What will withdrawal from the EU mean for EU citizens currently living in the UK?
There are more than 3 million EU migrants currently living in the UK and a new report by the Migration Observatory at the University of Oxford warns that the government faces a huge administrative exercise in examining their residence rights. The report analyses the existing process for EU citizens registering as permanent residents in the UK, and finds that while the government has indicated it ‘expects’ to protect the long-term status of EU migrants living in the UK if it decides to end free movement, the process of doing so may be complex.
The report—‘Here today, gone tomorrow? The status of EU citizens already living in the UK’—gives an indication of some of the issues the government may face in any new post-Brexit registration scheme.
If existing rules for registering EU citizens as permanent residents are used as the model for a post-Brexit registration process, a substantial minority of EU citizens could find themselves ineligible despite having lived in the UK for several years.
If all EEA+ citizens were to apply in the same year, this would be equivalent to approximately 140 years’ worth of permanent residence applications.
Although some campaigners, prior to the referendum, argued that EU citizens already living in the UK would be granted indefinite leave to remain analysts have noted that existing laws do not guarantee permanent residence for this group, and that much will depend on policy decisions by the UK government.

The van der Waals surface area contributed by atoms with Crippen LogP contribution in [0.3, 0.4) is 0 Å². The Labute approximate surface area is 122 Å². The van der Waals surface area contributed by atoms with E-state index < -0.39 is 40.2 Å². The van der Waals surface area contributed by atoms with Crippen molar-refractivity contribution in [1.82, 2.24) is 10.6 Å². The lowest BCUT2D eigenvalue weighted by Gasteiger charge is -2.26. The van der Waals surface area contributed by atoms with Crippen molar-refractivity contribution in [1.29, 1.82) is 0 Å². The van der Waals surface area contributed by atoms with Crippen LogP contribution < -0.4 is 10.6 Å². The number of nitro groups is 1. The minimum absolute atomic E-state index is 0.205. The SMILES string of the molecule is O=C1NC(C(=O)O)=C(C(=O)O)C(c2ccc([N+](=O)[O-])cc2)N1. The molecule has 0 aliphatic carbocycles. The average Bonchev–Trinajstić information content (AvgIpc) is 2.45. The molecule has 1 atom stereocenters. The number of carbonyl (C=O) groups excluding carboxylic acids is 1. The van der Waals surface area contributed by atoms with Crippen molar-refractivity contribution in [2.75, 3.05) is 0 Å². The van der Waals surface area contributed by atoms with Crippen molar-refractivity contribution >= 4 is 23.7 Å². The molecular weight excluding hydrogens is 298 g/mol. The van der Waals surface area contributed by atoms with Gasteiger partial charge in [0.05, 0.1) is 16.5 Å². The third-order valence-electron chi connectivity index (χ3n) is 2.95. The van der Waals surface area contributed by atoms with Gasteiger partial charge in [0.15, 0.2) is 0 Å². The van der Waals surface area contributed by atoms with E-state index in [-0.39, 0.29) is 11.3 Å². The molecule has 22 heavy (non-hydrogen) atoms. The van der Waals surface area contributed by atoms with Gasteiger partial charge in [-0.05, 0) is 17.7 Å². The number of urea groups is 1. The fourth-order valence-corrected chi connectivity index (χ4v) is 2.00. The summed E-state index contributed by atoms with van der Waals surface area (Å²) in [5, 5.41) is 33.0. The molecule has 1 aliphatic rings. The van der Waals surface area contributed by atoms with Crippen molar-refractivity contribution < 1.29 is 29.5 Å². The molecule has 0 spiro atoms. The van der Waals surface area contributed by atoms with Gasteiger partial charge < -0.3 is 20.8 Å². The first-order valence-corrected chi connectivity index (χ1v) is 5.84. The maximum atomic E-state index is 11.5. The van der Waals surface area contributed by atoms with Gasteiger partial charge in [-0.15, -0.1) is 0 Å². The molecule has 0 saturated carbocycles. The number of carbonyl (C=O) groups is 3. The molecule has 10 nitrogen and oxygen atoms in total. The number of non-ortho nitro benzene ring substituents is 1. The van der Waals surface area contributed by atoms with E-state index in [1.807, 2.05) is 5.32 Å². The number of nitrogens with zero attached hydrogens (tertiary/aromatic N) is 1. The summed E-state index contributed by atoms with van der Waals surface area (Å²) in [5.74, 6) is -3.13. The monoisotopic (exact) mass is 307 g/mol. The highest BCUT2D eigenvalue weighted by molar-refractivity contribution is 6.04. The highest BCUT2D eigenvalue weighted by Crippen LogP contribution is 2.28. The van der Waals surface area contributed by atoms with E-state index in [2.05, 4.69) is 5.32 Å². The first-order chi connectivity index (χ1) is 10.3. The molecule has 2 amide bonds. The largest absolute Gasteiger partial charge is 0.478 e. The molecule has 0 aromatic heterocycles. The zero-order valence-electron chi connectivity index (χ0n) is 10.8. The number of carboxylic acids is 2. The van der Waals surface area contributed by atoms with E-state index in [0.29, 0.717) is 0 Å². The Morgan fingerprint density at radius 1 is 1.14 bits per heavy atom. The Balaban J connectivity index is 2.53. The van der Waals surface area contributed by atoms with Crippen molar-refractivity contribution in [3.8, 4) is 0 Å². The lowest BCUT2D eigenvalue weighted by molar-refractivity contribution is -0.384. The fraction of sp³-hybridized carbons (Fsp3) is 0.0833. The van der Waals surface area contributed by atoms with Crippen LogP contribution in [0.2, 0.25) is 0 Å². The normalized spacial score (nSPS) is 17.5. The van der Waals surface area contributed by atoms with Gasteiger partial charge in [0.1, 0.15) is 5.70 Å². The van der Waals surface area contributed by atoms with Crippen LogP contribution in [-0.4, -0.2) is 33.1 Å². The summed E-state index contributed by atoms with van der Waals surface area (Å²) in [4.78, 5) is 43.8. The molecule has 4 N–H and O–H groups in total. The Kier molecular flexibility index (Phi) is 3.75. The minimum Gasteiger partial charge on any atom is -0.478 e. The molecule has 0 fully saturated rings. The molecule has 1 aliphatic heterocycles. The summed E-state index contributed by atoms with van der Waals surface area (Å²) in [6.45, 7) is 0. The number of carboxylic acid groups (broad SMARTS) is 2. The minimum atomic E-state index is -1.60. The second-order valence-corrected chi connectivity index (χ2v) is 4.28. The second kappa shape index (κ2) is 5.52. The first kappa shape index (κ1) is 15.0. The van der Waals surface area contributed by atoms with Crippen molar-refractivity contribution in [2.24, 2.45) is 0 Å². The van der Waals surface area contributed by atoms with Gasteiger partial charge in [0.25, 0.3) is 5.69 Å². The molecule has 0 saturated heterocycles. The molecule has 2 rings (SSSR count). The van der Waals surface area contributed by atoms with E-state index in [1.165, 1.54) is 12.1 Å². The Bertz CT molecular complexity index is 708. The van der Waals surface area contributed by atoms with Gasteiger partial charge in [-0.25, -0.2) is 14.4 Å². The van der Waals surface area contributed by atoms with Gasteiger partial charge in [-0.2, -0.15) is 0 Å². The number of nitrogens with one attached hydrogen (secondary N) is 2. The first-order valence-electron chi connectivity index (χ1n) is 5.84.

The report notes that in 2015, 22% of permanent residence applications were refused, and 12% were rejected as invalid.
Immigration lawyers also report that there is particular confusion around the current permanent residence rules for students and people such as retirees, who may not know that they are expected to have sickness insurance while in the UK. Aslo, self-employed persons who have not retained sufficient evidence of their economic activity over the relevant period, low earners, and persons who were unemployed, potentially breaking the period of continuous activity, may become ineligible for permanent residence.
So far, the government has made broad statements supporting the principle of protecting the rights of EU citizens already living here. Prime Minister May has said that the only circumstance in which the rights of EU citizens in the UK would not be guaranteed would be if rights of UK citizens in the EU were not similarly protected.
However, the details could be quite complex, including questions such as who will qualify as ‘already living in the UK’, what conditions they will have to meet, and what the application process will involve.
For the 975,000 or so EEA citizens who have not lived in the UK long enough to be eligible for permanent residence by early 2016, these people will continue to accrue years of residence that could qualify them for permanent residence before the UK’s exit process is completed. If the UK remained in the EU for another two years, for example, those who have currently been in the country for around 4 years would meet the residence duration requirement during this time.
The phrase ‘people already living in the UK’ is not precise. While most cases involving people employed in the UK in stable, full-time jobs have the potential to be relatively straightforward, many EU citizens may find themselves in more complex situations. This includes students, self-sufficient people, low earners and the self-employed.
The report warns that the administrative task facing the Home Office is formidable, with a much larger volume of applications expected in a complex area of law.
Source: Report: Here today, gone tomorrow? The status of EU citizens already living in the UK